Some people are still posting edited versions of Nick Griffin’s appearance on YouTube; Conservatives, forgetful of their own role as ever, are blaming Labour for the rise of the BNP and, it seems, beginning to turn their attention to UKIP who might “save Brown”. I am expecting a huge surge in UKIP popularity as a result of that attention. But, by and large, the story is finished. Time to do a quick round-up and leave it alone, as the Boss has already done on EURef.
My immediate feeling is one of pity or compassion for the international socialists. Consider: they think they have won the propaganda war, waged since the early thirties. They have managed to convince most people that national socialists are not only uniquely evil but are also creatures of the right while the international socialists are seen as possibly misguided but well-meaning groups and individuals on the left, their viciousness and support for totalitarian regimes conveniently forgotten.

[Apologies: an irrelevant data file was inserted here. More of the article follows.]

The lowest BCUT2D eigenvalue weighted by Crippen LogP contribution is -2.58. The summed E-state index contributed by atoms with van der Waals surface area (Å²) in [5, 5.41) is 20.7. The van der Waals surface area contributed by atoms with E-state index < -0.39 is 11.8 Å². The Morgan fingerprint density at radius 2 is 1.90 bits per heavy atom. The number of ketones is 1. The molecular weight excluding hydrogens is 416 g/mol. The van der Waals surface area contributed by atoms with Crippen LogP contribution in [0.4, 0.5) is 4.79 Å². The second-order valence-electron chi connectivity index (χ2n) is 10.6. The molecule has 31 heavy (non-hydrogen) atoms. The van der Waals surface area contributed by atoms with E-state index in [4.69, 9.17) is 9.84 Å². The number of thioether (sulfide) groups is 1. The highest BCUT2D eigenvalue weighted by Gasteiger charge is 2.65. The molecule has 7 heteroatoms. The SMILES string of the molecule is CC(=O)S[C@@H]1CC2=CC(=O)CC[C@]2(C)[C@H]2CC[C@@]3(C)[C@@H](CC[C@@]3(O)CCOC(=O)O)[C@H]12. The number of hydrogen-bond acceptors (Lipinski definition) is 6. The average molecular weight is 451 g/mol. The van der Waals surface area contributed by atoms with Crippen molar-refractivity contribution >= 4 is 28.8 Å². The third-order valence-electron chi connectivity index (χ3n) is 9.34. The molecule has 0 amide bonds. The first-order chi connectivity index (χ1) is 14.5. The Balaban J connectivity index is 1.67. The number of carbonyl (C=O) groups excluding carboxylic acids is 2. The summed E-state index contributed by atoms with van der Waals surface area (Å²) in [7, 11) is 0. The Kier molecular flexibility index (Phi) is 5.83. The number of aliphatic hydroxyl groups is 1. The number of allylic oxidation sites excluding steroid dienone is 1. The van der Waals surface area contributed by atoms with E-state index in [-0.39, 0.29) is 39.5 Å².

They should be in the studio, on Question Time, discussing elevated matters with other politicians who would not behave to them as they do towards the national socialists. Alas, despite the support of the political class that includes most of the media, the international socialists were rioting outside TV Centre, periodically trying to storm the building and being dragged out by security and police while Nick Griffin was inside, basking in the publicity. All this happened for one reason only: notwithstanding the basically obnoxious qualities of both kinds of socialists and socialism, the national variety manages to appeal to more people than the international kind, despite the latter’s supposed intellectual sophistication.
I did not watch the programme, not having a TV set (catch me contributing to the BBC’s coffers!) and having better things to do. However, I have read some of the reactions. The first ones I saw was a long list on Facebook where people seemed to be reacting as the programme proceeded and immediately afterwards.
It soon became obvious that everyone saw and heard what they wanted to see and hear. As I read other reactions on the following day, it became equally obvious that not all that was seen and heard was accurate or, at least, there were several interpretations.